No matter how many times I explain, the question still comes up. Sometimes people ask respectfully and sometimes scornfully to “prove” that the “Old Testament” is a book of harsh vengeance.
“An eye for an eye, a tooth for a tooth” (Deuteronomy 19:21; also Exodus 21:24 and Leviticus 24:20) is not instruction that we should understand literally. In all Hebrew Scripture (thirty-nine books), you will not find a single case where punishment involved amputation or mutilation. No! An “eye for eye” is a vital commentary on the Torah portion’s flagship statement. “Tzedek Tzedek Tirdof, Justice, Justice shall you pursue (Deuteronomy 16:20).”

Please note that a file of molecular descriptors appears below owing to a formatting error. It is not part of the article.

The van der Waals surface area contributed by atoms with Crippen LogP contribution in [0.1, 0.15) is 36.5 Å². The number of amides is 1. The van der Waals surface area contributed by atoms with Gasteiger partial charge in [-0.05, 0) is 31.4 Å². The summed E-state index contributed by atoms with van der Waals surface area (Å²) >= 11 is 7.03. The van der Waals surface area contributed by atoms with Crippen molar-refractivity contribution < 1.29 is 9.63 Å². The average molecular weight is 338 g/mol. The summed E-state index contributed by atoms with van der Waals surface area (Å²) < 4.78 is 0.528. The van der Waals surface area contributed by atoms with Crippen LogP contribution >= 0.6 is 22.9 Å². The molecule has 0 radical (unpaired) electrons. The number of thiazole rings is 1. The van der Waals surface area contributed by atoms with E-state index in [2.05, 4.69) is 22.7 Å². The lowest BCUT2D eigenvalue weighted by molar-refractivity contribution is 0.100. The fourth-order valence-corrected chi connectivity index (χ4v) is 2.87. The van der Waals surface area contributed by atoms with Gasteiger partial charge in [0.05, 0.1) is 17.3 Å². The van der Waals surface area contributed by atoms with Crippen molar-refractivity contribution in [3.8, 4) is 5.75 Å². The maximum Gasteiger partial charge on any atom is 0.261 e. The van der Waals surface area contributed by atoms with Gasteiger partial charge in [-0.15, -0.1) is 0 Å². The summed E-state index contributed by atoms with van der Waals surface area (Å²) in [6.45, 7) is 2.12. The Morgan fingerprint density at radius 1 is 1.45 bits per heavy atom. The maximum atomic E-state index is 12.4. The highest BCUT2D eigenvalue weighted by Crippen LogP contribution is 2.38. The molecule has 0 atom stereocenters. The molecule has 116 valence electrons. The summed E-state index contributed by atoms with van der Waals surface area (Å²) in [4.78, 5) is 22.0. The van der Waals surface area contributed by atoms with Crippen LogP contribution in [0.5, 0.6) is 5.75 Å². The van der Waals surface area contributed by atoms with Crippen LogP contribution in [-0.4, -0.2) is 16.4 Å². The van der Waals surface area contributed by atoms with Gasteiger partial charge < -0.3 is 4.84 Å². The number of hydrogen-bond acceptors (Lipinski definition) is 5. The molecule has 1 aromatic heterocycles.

That statement truly capsulizes the ideal of Hebrew Scripture and later Jewish thought. It is in stark contrast to Jesus’ teaching as recorded in the Sermon on the Mount (Matthew 5:38): “Do not resist an evildoer.“
A completely just society will always elude us, but we must always strive toward that goal. As Rabbi Tarfon put it in the second century CE, “It is not incumbent on you to complete the work, but neither are you free to desist from it (Pirke Avot 2:21).”
Understood as part of the ongoing quest for justice, the “eye for an eye” passages mean the punishment should fit the crime. The Talmud (B. Baba Kama 83b-84a) clearly states that when the action of another cost a person limb or an eye, judges must levy financial compensation commensurate with the loss.
Punishment should neither be too lenient nor excessive. “An eye for an eye” reminds us to constantly pursue Tzedek (true justice) the elusive balance of punishment and compassion as we seek to create a world that lives up to God’s hopes!